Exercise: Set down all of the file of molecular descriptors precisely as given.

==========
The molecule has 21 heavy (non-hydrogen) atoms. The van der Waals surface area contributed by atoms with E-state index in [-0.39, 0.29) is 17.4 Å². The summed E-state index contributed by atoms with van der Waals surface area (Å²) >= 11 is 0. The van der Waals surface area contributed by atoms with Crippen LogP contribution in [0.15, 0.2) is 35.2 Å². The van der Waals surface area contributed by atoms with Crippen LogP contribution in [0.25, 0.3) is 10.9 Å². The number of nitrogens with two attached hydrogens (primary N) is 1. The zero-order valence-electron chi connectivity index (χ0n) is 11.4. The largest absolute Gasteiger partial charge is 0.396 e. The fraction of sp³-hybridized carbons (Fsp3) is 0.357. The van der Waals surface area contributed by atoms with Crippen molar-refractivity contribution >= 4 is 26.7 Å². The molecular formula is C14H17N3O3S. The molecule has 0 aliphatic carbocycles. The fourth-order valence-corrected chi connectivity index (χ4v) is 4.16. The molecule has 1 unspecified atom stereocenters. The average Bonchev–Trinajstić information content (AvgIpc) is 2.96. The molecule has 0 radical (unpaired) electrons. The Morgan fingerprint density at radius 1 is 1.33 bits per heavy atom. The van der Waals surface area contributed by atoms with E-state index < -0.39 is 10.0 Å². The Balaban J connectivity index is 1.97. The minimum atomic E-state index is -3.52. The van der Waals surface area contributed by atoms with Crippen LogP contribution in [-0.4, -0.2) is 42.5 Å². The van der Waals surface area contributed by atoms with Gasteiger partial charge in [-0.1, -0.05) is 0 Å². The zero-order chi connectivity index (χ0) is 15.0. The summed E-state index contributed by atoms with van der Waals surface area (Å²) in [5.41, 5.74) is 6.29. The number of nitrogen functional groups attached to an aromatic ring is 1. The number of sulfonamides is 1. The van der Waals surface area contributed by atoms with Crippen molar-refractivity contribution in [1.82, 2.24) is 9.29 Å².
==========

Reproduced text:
The molecule has 21 heavy (non-hydrogen) atoms. The van der Waals surface area contributed by atoms with E-state index in [-0.39, 0.29) is 17.4 Å². The summed E-state index contributed by atoms with van der Waals surface area (Å²) >= 11 is 0. The van der Waals surface area contributed by atoms with Crippen LogP contribution in [0.15, 0.2) is 35.2 Å². The van der Waals surface area contributed by atoms with Crippen LogP contribution in [0.25, 0.3) is 10.9 Å². The number of nitrogens with two attached hydrogens (primary N) is 1. The zero-order valence-electron chi connectivity index (χ0n) is 11.4. The largest absolute Gasteiger partial charge is 0.396 e. The fraction of sp³-hybridized carbons (Fsp3) is 0.357. The van der Waals surface area contributed by atoms with Crippen molar-refractivity contribution >= 4 is 26.7 Å². The molecular formula is C14H17N3O3S. The molecule has 0 aliphatic carbocycles. The fourth-order valence-corrected chi connectivity index (χ4v) is 4.16. The molecule has 1 unspecified atom stereocenters. The average Bonchev–Trinajstić information content (AvgIpc) is 2.96. The molecule has 0 radical (unpaired) electrons. The Morgan fingerprint density at radius 1 is 1.33 bits per heavy atom. The van der Waals surface area contributed by atoms with E-state index < -0.39 is 10.0 Å². The Balaban J connectivity index is 1.97. The minimum atomic E-state index is -3.52. The van der Waals surface area contributed by atoms with Crippen LogP contribution in [-0.4, -0.2) is 42.5 Å². The van der Waals surface area contributed by atoms with Gasteiger partial charge in [-0.1, -0.05) is 0 Å². The zero-order chi connectivity index (χ0) is 15.0. The summed E-state index contributed by atoms with van der Waals surface area (Å²) in [5.41, 5.74) is 6.29. The number of nitrogen functional groups attached to an aromatic ring is 1. The number of sulfonamides is 1. The van der Waals surface area contributed by atoms with Crippen molar-refractivity contribution in [1.82, 2.24) is 9.29 Å².